Fuel Savings Strategy: Reducing Idling

Despite the fact that logic tells us all that idling gets zero miles to the gallon, I’m amazed by how any myths there still are out there about running the engine. For some reason, way too many drivers out there hang on to the old adages about vehicles – engines should be warmed up, and idling is good for the engine.  Both of these are complete myths when it comes to the modern vehicle.

Since drivers do not pay the fuel bill, they don't typically consider that utilizing the A/C or heater costs money. Other typical reasons drivers idle include parking illegally, waiting for passengers, or running the A/C or heater.In the fleet environment, this problem is even more acute, since the drivers typically do not own the vehicle or pay the fuel bill.  But fleet managers do – and they can and should take steps and reduce idling across the organization.

Rather than idling, to properly warm your vehicle's transmission, tires, suspension, steering and wheel bearings, drivers need to slowly accelerate. Making this a best practice, instead of idling, can not only save fuel, but also reduce wear and tear on the vehicle.

Another “hidden” cause of idling is inefficient dispatch procedures. Too often, drivers receive phone calls, emails or text messages with location information and have to manually input the address into their personal navigation device or use a paper map, which can take a minute or two for each order. With this, vehicles are typically left idling while they're pulled over on the side of the road.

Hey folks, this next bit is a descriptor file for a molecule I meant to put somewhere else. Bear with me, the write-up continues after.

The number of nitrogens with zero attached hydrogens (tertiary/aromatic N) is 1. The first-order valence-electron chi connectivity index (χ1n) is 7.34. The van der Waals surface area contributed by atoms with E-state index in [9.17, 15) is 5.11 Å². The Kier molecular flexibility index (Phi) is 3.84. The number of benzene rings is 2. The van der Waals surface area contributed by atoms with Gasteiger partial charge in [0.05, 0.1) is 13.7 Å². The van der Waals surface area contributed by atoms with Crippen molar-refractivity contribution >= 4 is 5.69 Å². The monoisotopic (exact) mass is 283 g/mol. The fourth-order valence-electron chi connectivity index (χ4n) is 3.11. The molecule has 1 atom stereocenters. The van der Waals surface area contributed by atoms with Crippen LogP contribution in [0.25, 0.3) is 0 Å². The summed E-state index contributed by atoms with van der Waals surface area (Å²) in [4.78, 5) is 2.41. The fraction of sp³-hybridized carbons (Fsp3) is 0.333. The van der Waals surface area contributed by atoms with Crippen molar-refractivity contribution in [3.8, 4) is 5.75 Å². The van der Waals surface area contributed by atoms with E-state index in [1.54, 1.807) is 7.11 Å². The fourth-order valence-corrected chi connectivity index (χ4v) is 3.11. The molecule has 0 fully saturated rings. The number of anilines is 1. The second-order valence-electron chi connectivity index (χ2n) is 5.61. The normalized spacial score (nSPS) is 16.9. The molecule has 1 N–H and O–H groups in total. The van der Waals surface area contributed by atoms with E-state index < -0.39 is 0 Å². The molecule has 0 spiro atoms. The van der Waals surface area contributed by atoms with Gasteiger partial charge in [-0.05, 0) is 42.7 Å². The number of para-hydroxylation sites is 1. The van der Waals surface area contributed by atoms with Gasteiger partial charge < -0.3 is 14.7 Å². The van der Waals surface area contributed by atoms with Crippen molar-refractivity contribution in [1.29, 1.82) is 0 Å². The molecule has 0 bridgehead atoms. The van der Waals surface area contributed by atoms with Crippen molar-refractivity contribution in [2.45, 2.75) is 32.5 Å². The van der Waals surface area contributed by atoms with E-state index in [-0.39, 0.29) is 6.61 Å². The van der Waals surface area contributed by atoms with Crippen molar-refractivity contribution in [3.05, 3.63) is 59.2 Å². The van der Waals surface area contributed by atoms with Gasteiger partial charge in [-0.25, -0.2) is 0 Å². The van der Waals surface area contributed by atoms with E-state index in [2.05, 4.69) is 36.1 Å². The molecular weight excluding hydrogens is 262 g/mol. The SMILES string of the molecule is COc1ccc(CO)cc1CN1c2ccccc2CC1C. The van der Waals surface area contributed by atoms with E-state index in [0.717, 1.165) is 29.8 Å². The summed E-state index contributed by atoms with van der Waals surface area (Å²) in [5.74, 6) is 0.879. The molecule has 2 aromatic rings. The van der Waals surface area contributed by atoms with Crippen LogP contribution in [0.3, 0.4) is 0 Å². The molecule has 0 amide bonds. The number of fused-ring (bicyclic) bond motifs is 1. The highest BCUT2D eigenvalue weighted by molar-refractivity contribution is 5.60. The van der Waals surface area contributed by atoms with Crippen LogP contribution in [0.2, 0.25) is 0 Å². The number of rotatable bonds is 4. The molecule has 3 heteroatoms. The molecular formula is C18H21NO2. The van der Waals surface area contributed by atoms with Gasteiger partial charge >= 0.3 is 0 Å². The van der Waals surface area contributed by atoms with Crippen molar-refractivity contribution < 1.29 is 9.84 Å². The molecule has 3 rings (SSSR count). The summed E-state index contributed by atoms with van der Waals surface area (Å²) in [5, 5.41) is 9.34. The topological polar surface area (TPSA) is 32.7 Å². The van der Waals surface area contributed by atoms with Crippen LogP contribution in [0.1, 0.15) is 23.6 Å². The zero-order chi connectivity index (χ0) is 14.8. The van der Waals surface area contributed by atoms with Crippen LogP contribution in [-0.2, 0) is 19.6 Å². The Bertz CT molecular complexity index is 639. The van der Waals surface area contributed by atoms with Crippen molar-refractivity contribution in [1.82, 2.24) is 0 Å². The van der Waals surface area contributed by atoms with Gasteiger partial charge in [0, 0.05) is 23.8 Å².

You can combat this issue with two distinct process improvements:

1) Inform drivers that unnecessary idling, maybe more than 5 minutes, won't be tolerated

2) Dispatch jobs directly to a navigation device in the vehicle; the right solution will read the order aloud to the driver, allow them to select the 'Read', 'Accept' and 'Navigate' buttons to get the most efficient route; this process is faster, more efficient and removes the likelihood of manual entry errors.

These two process improvements can save up to 10 percent on your fuel bill.  A typical example:

·      A driver working in warm or cold conditions leaves their engine running. They idle for 5 minutes at each of their 20 stops throughout the day.

·      5 minutes x 20 stops x 22 working days x 12 months = 26,400 idling minutes per year. 1 minute = 0.5 driving miles. 

·      26,400 minutes x 0.5 miles ÷ 10MPG = 1,320 (wasted gallons of fuel) x $4/gallon = $5,280 per year